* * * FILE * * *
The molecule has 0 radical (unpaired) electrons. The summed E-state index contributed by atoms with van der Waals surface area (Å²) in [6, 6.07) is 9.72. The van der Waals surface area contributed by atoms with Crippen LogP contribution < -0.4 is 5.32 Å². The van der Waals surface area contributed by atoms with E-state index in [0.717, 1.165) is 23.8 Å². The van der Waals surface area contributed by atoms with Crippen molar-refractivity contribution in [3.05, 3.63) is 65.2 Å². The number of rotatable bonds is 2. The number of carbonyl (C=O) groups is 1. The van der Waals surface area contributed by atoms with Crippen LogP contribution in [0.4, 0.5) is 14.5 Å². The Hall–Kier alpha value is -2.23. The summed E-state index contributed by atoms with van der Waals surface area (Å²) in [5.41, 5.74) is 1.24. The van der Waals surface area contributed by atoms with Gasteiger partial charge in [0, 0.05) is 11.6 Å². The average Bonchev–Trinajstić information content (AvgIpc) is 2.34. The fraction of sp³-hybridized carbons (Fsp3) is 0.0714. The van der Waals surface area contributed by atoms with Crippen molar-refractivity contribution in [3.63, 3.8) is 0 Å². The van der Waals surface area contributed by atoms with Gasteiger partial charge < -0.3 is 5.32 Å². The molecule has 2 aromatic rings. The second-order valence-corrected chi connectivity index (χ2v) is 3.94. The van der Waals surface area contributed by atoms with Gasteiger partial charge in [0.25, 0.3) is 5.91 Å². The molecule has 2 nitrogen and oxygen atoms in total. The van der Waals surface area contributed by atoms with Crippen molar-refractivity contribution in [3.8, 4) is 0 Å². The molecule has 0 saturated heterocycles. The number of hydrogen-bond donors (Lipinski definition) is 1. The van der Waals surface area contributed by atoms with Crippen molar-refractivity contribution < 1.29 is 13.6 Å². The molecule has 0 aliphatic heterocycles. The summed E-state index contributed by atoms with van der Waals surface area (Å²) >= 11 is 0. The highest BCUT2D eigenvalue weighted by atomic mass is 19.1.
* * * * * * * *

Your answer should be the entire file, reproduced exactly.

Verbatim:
The molecule has 0 radical (unpaired) electrons. The summed E-state index contributed by atoms with van der Waals surface area (Å²) in [6, 6.07) is 9.72. The van der Waals surface area contributed by atoms with Crippen LogP contribution < -0.4 is 5.32 Å². The van der Waals surface area contributed by atoms with E-state index in [0.717, 1.165) is 23.8 Å². The van der Waals surface area contributed by atoms with Crippen molar-refractivity contribution in [3.05, 3.63) is 65.2 Å². The number of rotatable bonds is 2. The number of carbonyl (C=O) groups is 1. The van der Waals surface area contributed by atoms with Crippen LogP contribution in [0.4, 0.5) is 14.5 Å². The Hall–Kier alpha value is -2.23. The summed E-state index contributed by atoms with van der Waals surface area (Å²) in [5.41, 5.74) is 1.24. The van der Waals surface area contributed by atoms with Gasteiger partial charge in [0, 0.05) is 11.6 Å². The average Bonchev–Trinajstić information content (AvgIpc) is 2.34. The fraction of sp³-hybridized carbons (Fsp3) is 0.0714. The van der Waals surface area contributed by atoms with Crippen molar-refractivity contribution in [3.63, 3.8) is 0 Å². The van der Waals surface area contributed by atoms with Gasteiger partial charge < -0.3 is 5.32 Å². The molecule has 2 aromatic rings. The second-order valence-corrected chi connectivity index (χ2v) is 3.94. The van der Waals surface area contributed by atoms with Gasteiger partial charge in [0.25, 0.3) is 5.91 Å². The molecule has 2 nitrogen and oxygen atoms in total. The van der Waals surface area contributed by atoms with Crippen molar-refractivity contribution in [3.8, 4) is 0 Å². The molecule has 0 saturated heterocycles. The number of hydrogen-bond donors (Lipinski definition) is 1. The van der Waals surface area contributed by atoms with Crippen molar-refractivity contribution < 1.29 is 13.6 Å². The molecule has 0 aliphatic heterocycles. The summed E-state index contributed by atoms with van der Waals surface area (Å²) >= 11 is 0. The highest BCUT2D eigenvalue weighted by atomic mass is 19.1.